A number of insurance law dissertations are invoked to provide guidance to lawyers and judges regarding the general insurance law condition. One of them is Couch on Insurance ( Couch ) published by Thomson Reuters. Merlin Law Group subscribes to a number of services that provide dissertation information on insurance law, including Couch in our Westlaw subscription. This service and information is not cheap. Thomson Reuters publishes a one-time purchase of the dissertation for $ 183, 493.00. The online advertisement for Couch states:
This new edition reflects the laws and practices of insurance issues today. It offers definitive treatment of virtually all types of insurance, including life, property, health and accidents, liability and compensation, car, fidelity guarantee, contract guarantee, group, reinsurance, annuities, government life and disability, ERISA and COBRA. Current topics in the insurance industry are treated, as well as insurance contracts, risks covered and commitments and guarantees. After being rewritten and reorganized by Steven Plitt, Daniel Maldonado and Joshua D. Rogers, who maintains an insurance dispute with Kunz, Plitt, Hyland, Demlong and Kleifield in Phoenix, the following authors are experienced litigation attorneys and experts in the insurance field
which will soon be published in the American Bar Association & # 39 ;s Tort, Trial and Insurance Practice Law Journal, COUCHS "PHYSICAL ALTERATION" FALLACY: ITS ORIGINS AND CONSEQUENCES has a stinging critique of Couch accuracy. The introduction explains the question:
Look at virtually every case of Covid-19 that benefits an insurer, and you will find a reference to section 148: 46 in Couch on Insurance. It's practically ubiquitous: insurance company courts refer to Couch as a 'common rule' on the meaning of 'physical loss or damage' words that are usually triggered by property insurance, including business income coverage. It has been cited, ad nauseam as evidence of a general consensus that all property insurance claims require certain "distinct, demonstrable, physical alterations to the property." Some insurance decisions actually replace a quote. to this section for an actual analysis of the specific language before the Court.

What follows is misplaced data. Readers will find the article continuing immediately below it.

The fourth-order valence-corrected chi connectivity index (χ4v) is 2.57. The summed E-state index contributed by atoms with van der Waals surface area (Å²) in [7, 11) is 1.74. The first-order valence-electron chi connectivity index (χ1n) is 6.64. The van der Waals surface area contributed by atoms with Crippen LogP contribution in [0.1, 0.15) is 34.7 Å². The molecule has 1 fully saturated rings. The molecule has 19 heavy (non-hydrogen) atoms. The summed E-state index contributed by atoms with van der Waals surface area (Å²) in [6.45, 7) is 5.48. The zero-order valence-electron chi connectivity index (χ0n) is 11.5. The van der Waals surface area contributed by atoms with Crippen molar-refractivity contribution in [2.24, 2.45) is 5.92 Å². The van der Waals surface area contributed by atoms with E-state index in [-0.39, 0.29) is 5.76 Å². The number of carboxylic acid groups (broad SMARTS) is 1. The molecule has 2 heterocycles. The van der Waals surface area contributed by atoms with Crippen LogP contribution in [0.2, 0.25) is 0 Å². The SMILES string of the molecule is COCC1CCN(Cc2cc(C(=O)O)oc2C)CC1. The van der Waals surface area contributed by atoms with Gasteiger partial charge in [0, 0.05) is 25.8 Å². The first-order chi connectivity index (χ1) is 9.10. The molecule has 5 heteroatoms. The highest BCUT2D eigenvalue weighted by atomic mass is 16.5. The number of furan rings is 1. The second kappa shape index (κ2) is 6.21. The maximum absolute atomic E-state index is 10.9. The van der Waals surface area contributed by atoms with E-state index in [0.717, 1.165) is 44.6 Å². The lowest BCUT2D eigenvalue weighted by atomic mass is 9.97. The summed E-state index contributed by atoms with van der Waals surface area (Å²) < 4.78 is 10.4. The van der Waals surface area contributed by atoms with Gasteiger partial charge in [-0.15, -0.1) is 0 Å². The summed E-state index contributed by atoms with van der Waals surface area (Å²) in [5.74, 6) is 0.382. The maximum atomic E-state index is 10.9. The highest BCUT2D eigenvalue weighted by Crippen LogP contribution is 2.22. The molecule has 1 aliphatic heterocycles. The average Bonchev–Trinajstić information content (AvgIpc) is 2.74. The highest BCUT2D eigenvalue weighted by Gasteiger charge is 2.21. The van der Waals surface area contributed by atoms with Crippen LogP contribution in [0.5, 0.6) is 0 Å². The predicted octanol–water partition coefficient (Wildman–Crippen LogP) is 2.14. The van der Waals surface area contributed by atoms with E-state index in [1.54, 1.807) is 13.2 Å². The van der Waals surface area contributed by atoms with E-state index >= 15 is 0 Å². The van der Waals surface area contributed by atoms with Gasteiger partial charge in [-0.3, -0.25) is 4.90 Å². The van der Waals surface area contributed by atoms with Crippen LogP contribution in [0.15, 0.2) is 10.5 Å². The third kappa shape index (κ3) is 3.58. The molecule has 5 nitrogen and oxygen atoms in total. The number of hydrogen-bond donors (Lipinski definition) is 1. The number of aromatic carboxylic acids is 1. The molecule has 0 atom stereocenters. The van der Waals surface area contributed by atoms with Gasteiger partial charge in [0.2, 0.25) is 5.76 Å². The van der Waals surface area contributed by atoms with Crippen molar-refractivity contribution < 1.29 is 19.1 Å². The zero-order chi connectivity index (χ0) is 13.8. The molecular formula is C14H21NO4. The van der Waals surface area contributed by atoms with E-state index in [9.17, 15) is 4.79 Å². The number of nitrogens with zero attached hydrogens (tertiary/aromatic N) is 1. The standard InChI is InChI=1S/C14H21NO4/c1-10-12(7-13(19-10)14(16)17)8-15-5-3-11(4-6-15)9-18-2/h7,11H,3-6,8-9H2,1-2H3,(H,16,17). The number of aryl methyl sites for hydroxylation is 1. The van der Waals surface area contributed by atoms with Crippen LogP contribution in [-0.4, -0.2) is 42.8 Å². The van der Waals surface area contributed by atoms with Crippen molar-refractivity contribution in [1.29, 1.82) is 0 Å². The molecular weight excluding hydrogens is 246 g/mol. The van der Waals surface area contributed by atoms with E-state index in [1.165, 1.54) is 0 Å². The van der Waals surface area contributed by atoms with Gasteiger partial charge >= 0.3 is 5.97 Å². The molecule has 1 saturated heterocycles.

Couch is widely recognized as a significant insurance thesis, and courts have cited it for nearly a century. That respect began with the first edition written by George Couch and subsequent editions written by his successor.
This section, however, as formulated in the third edition of Couch, contains an unfortunate and serious error. Couch's obvious conclusion – that "direct physical loss" requires a "distinct, demonstrable, physical change" – is incorrect. It was wrong when Couch first did it in 1998, and it is wrong today.
As another well-respected dissertation puts it, "when an insurance covers physical loss of or damage to property," loss of property "requirement can be met by any" disadvantage "and a" disadvantage "may be present without it having there has been a physical change of the object. "the third edition. As originally published, it supported its claim by referring to five cases for support and two opposing cases, presenting the former as a "general" majority rule.
But none of these cases used the "distinct, detectable, physical change test" that Couch presents, and it was far from the majority rule. As of March 2020, there were at least thirty-five cases that adopted a broader rule (including many binding appeal decisions and several rulings of state supreme courts), and significantly fewer after the Couch test. from the thirteen current cases which then held the opposite.
We may never know why Couch got the law so deep back in this key issue. But one thing is clear: courts must stop listing it as sine qua non of what "physical loss or damage" means. It is not. If the courts, and in particular the federal courts, continue this path without Dealing with Couch's mistakes, it will have serious practical consequences. They risk violating decades of insurance laws and drastically limiting the scope of property insurance, which is the backbone of risk protection for homeowners, businesses and banks that lend to them. All of these policies are based on the same terms that Couch misunderstood. More immediately, the courts will deprive US companies of billions of dollars in coverage they paid for and need to survive the worst public health crisis in a century. Until Couch reckons on this error, busy trial and appeal judges cannot, and should not, trust that they give the straight answer to this fundamental question. (footnotes omitted)
After academically explaining why Couch can not be trusted in this important issue, and other dissertations find otherwise, the article concludes with the following:
This particular part of the sofa does not help courts in their efforts to faithfully enforce the law. Not only is there a flaw in the law, but it is urging courts to create a dangerous precedent that can sort out decades of real estate insurance legislation, which ordinary companies, banks and families rely on. If courts accept Couch's "physical change" mistakes, the results could be catastrophic. The subsequent legal regime may well deny policyholders the benefit of all the risk insurance they have purchased and, under pressure from the biggest health and economic dislocation in a century, send masses of policyholders into bankruptcy. It is both bad law and bad politics.
I will be curious if those who write and edit Couch will respond to these serious allegations. "Doing the right thing" when we have to be honest about the state of insurance law is what we pay dearly for with our subscription to Couch . If there is an error as this logically analyzed article suggests, it must be corrected as soon as possible. We will certainly send this article to our Westlaw account agent.
Thought For The Day
Accuracy is the twin brother of honesty; inaccuracy, dishonesty.
– Nathaniel Hawthorne